Japan's current Emperor Akihito seems to take a favorable view of female successors. On his 72nd birthday in December, he said in comments released by the Imperial Household Agency, "Female members have played major roles in the royal family up to now. I feel their presence brings some good elements such as warmth and encouragement to the people on both public and private occasions."
But he would not comment on the government panel, which supports the female imperial succession, as he is not allowed to interfere in political issues.
Catherine Makino is a freelance writer in Tokyo. She has written for the San Francisco Chronicle, the Japan Times, The Asian Wall Street Journal and the China Morning Post.
Women's eNews welcomes your comments. E-mail us at firstname.lastname@example.org.
For more information:
"In Japan, Women's Constitutional Rights Are in Peril":
The Imperial Household Agency:
Note: Women's eNews is not responsible for the content of external Internet sites and the contents of Web pages we link to may change without notice.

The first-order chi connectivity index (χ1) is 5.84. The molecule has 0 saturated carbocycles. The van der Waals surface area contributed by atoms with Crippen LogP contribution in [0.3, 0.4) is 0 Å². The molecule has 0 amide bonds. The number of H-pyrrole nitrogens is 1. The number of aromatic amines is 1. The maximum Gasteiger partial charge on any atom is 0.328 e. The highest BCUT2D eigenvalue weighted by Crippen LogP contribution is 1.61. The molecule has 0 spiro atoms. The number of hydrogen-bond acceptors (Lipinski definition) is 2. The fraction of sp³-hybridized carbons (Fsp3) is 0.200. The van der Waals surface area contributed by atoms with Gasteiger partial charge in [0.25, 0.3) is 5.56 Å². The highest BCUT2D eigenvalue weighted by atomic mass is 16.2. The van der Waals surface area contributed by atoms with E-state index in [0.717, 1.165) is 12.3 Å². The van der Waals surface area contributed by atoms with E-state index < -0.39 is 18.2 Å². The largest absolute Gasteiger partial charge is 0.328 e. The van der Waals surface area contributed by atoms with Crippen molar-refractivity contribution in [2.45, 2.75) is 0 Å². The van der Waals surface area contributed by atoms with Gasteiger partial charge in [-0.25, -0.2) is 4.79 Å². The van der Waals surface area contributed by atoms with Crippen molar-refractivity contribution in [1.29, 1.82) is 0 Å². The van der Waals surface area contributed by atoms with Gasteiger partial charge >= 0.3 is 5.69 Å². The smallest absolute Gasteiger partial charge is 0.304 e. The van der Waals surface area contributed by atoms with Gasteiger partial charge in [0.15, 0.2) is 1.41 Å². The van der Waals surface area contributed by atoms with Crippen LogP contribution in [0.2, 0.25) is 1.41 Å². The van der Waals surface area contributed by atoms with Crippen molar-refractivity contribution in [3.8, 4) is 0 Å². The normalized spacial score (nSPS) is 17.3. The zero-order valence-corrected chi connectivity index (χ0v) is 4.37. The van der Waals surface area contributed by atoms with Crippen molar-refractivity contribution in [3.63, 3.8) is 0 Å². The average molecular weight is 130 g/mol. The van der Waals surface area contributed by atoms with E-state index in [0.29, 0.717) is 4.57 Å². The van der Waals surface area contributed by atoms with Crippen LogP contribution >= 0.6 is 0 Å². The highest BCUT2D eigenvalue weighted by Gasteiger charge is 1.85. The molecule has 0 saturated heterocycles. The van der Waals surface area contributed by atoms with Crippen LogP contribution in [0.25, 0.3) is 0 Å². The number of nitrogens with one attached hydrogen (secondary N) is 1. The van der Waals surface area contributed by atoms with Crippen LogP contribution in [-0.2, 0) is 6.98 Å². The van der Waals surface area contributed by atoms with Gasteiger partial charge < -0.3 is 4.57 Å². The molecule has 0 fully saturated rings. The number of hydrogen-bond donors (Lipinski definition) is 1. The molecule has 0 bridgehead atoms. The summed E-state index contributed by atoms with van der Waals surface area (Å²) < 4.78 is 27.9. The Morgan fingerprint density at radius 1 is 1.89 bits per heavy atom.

The New York Times
January 13, 2006
Pro-Choice Senators and Judge Alito
There are many reasons to be concerned about the nomination of Judge Samuel Alito Jr. for the Supreme Court, but for a small group of moderate Republicans who strongly identify themselves as supporters of abortion rights, there is a special problem: if Judge Alito gets to the court, there is every reason to believe that he will vote to overturn Roe v. Wade when the opportunity comes.
In 1985, when he was a 35-year-old government lawyer, Judge Alito stated that the Constitution did not protect abortion rights, and that he was "particularly proud" of his legal work arguing that the Constitution did not confer the right to an abortion. There is now ample evidence that he continues to hold that view.